I specialised in HR at around the time that I became a Major. HR in the Defence Force is very different to HR at the Museum. I spent another eight years in Sydney and Canberra planning evacuations, organising three Triple J concerts overseas, writing lots of assorted policies, assisting forces to deploy overseas and studying for my Masters. I spent more time with Navy, Air Force and public servants than I did Army. By far my favourite job was to justify pay rises. You get a lot of support when hundreds of people have a direct stake in what you do. I once needed a Navy ship with crew as evidence in one of my pay cases. I kept it for a week, but it was only a medium-sized ship. We never lost a case.

When child number three was on its way my wife Kyrstie and I decided it was time to come home to Perth. HR outside of Defence is very different, both harder and simpler. My first job was as a HR manager in the resources industry. I had 30 staff, of which 26 were recruiters. Then the global financial crisis happened, the team reduced to 5 and I found myself another job at ECU. After a couple of years there I came to work at Culture and the Arts. HR Consultants tend to perform a similar range of roles no matter where they work. I have worked at all agencies at one time or another, but mainly with the Museum. As of a fortnight ago I now actually belong to the Museum.

Most people don’t really understand what HR does or how it does it. My personal view is that it is not about rocket science, mystery, compliance, finding the perfect form or us seeing and knowing all. The main purpose of HR is to help all managers to manage their own staff. There are a number of standard tools and processes that the system expects both managers and staff to be able to use. Once they can do that well, our HR team can spend more time doing its second and more fulfilling function; helping the Museum transform itself into a better place to work.

Sean Wilson

Sean Wilson
Image copyright WA Museum 

Ross Anderson

Assistant Curator, Department of Maritime Archaeology

My background in maritime archaeology was that I sort of fell into it. I graduated with a B.A. (Hons) in History and English from Flinders University of South Australia in 1989. During this time, with my love for diving, shipwrecks and surfing, I worked as a volunteer diver helping out on fieldwork with Bill Jeffery, maritime archaeologist at the South Australian State Heritage Branch, and also worked as a volunteer at the SA Maritime Museum. Like most new graduates with a B.A. in the 1990s I advanced quickly into the next phase of my career doing landscape gardening, pizza making and being a bicycle courier. I then decided to become a teacher, and got halfway through a Graduate Diploma of Education, completing my practical teaching at the only school in South Australia with licensed premises—Kingston Southeast Community School and Football Club.

At this point I received a Graduate Trainee job offer with the Commonwealth Department of Employment, Education and Training (the old CES) working with disadvantaged youth and jobseekers in the regional centre of Mount Gambier, which I enjoyed. A few years later in 1994 Bill suggested I apply for the upcoming Post-Graduate Diploma in Maritime Archaeology course run every four years through the WA Museum’s Department of Maritime Archaeology, Curtin University and UWA. With visions of diving in clear Indian Ocean waters and endless Margaret River waves I applied and got in, and moved to WA to do the course in 1995-96. I would say it was one of the best years of my life and I made some of the best friends in my life who I am thankful to say still are to this day.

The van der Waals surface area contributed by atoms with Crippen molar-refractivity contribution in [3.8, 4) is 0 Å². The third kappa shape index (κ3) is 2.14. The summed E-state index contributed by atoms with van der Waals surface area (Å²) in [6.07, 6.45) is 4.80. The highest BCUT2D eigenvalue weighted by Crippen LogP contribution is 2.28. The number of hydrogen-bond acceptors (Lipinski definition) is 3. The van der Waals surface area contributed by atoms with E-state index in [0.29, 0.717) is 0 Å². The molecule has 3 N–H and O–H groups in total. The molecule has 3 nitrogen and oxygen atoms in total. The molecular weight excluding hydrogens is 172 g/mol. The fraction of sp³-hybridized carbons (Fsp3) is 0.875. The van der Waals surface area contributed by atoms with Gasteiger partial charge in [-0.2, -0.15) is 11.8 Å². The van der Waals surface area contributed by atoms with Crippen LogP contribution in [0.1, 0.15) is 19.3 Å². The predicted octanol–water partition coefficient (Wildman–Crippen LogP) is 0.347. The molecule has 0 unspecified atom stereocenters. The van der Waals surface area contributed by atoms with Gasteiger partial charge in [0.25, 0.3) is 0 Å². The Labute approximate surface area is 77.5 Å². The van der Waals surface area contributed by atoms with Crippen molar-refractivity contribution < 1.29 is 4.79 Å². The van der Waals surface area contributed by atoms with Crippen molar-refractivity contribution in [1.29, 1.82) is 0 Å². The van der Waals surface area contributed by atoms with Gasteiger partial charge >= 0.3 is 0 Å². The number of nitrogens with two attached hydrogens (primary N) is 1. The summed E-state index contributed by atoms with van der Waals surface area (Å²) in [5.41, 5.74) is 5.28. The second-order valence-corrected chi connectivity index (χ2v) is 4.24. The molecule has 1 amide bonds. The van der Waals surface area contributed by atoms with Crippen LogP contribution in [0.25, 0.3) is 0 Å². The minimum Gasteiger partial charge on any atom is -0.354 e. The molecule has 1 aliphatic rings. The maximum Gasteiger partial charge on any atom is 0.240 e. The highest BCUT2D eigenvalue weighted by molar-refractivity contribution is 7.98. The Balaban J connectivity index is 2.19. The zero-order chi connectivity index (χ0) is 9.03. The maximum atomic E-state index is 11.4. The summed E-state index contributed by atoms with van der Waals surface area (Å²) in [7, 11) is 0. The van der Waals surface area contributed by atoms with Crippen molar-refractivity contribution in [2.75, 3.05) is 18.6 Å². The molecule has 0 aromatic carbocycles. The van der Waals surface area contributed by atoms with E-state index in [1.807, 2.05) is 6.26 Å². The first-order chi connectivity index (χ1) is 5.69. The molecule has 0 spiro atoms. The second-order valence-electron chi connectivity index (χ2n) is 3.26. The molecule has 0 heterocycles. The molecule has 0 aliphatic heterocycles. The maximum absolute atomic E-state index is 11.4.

After graduating I scored a job as a maritime archaeologist with Heritage Victoria’s Maritime Heritage Unit based in Melbourne for 8 years, which was likewise a great experience with many long-time friends made, before applying for a vacancy as Assistant Curator with the WA Museum and moving back to WA in 2005. It has been a great career diving and working with people from other countries on some of the world’s most amazing underwater sites in exotic locations like Sri Lanka, Indonesia, Thailand, Portugal, Solomon Islands, South Korea, most parts of Australia and Henderson. The parts of the job I enjoy are dealing with everyone in the community from 5 year old primary school kids to Ministers, fieldwork, research, teamwork, education and training, public engagement and creating interpretation products, and working with people from other organisations and developers to find solutions to heritage management issues. I am currently Senior Vice President of the Australasian Institute for Maritime Archaeology (AIMA). Since 2011 I have been studying for a PhD part-time at UWA, which I just completed and submitted this week. It is titled ‘Under the colonial gaze: Modelling early informal maritime society on the Southern Ocean Frontier—the Archipelago of the Recherche, Western Australia’, dealing with cross-cultural contact between Aboriginal people, sealers and whalers along the south coast of Australia.

I met my wife Renee when she was working at Heritage Victoria as an archaeologist and who is now CEO of her NGO start-up Growing Change. She has turned a disused North Fremantle bowling green into an urban social farm aiming to eliminate social isolation and support people with mental illness: http://www.growingchange.net.au/. Last year she won the Fremantle Foundation Impact 100 community grant for $100,000 to take the project to the next level, which she is doing amazingly well, and now has two employees and is selling produce to local Fremantle restaurants! Our (proud dad warning) gorgeous daughter Maya is 4 years old and has just started pre-primary at Fremantle Primary School, which fittingly Renee had previously excavated as it sits on top of the old Fremantle dump. My interests are surfing, music, art, vintage bicycles, Italian motorbikes and trying to learn Spanish and Indonesian. I also fix up old bikes for Bicycles for Humanity http://www.bicyclesforhumanity.com/ so if you have any disused bikes to donate for a worthy cause let me know!